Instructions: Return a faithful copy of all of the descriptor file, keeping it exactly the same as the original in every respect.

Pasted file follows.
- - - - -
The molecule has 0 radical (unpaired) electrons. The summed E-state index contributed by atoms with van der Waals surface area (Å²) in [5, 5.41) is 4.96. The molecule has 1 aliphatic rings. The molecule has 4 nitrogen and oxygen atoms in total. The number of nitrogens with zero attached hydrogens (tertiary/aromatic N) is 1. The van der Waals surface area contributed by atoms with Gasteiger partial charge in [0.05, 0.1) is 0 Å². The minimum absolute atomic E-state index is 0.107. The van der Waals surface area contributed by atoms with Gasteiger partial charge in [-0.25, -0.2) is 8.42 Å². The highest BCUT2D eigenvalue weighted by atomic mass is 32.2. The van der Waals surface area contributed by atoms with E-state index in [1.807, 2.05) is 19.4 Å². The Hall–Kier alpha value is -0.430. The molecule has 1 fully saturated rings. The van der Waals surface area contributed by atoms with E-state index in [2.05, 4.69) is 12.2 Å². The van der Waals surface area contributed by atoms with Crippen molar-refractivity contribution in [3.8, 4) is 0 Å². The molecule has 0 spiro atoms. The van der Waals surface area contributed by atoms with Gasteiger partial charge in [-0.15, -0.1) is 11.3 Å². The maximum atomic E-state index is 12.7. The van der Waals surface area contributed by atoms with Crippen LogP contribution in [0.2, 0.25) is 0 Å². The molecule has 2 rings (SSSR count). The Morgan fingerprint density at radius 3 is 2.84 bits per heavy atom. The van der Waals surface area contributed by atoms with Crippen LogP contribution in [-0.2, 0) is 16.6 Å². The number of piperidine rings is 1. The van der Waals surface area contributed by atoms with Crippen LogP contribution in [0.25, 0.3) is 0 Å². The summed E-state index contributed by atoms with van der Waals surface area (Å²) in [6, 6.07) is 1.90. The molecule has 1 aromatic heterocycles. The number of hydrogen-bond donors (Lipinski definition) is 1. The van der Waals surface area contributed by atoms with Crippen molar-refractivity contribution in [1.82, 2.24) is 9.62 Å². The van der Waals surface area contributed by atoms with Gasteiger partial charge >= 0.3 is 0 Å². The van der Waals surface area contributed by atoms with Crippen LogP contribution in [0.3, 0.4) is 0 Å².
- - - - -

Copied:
The molecule has 0 radical (unpaired) electrons. The summed E-state index contributed by atoms with van der Waals surface area (Å²) in [5, 5.41) is 4.96. The molecule has 1 aliphatic rings. The molecule has 4 nitrogen and oxygen atoms in total. The number of nitrogens with zero attached hydrogens (tertiary/aromatic N) is 1. The van der Waals surface area contributed by atoms with Gasteiger partial charge in [0.05, 0.1) is 0 Å². The minimum absolute atomic E-state index is 0.107. The van der Waals surface area contributed by atoms with Gasteiger partial charge in [-0.25, -0.2) is 8.42 Å². The highest BCUT2D eigenvalue weighted by atomic mass is 32.2. The van der Waals surface area contributed by atoms with E-state index in [1.807, 2.05) is 19.4 Å². The Hall–Kier alpha value is -0.430. The molecule has 1 fully saturated rings. The van der Waals surface area contributed by atoms with E-state index in [2.05, 4.69) is 12.2 Å². The van der Waals surface area contributed by atoms with Crippen molar-refractivity contribution in [3.8, 4) is 0 Å². The molecule has 0 spiro atoms. The van der Waals surface area contributed by atoms with Gasteiger partial charge in [-0.15, -0.1) is 11.3 Å². The maximum atomic E-state index is 12.7. The van der Waals surface area contributed by atoms with Crippen LogP contribution in [0.2, 0.25) is 0 Å². The molecule has 2 rings (SSSR count). The Morgan fingerprint density at radius 3 is 2.84 bits per heavy atom. The van der Waals surface area contributed by atoms with Crippen LogP contribution in [-0.2, 0) is 16.6 Å². The number of piperidine rings is 1. The van der Waals surface area contributed by atoms with Crippen LogP contribution in [0.25, 0.3) is 0 Å². The summed E-state index contributed by atoms with van der Waals surface area (Å²) in [6, 6.07) is 1.90. The molecule has 1 aromatic heterocycles. The number of hydrogen-bond donors (Lipinski definition) is 1. The van der Waals surface area contributed by atoms with Crippen molar-refractivity contribution in [1.82, 2.24) is 9.62 Å². The van der Waals surface area contributed by atoms with Gasteiger partial charge >= 0.3 is 0 Å². The van der Waals surface area contributed by atoms with Crippen LogP contribution in [0.3, 0.4) is 0 Å².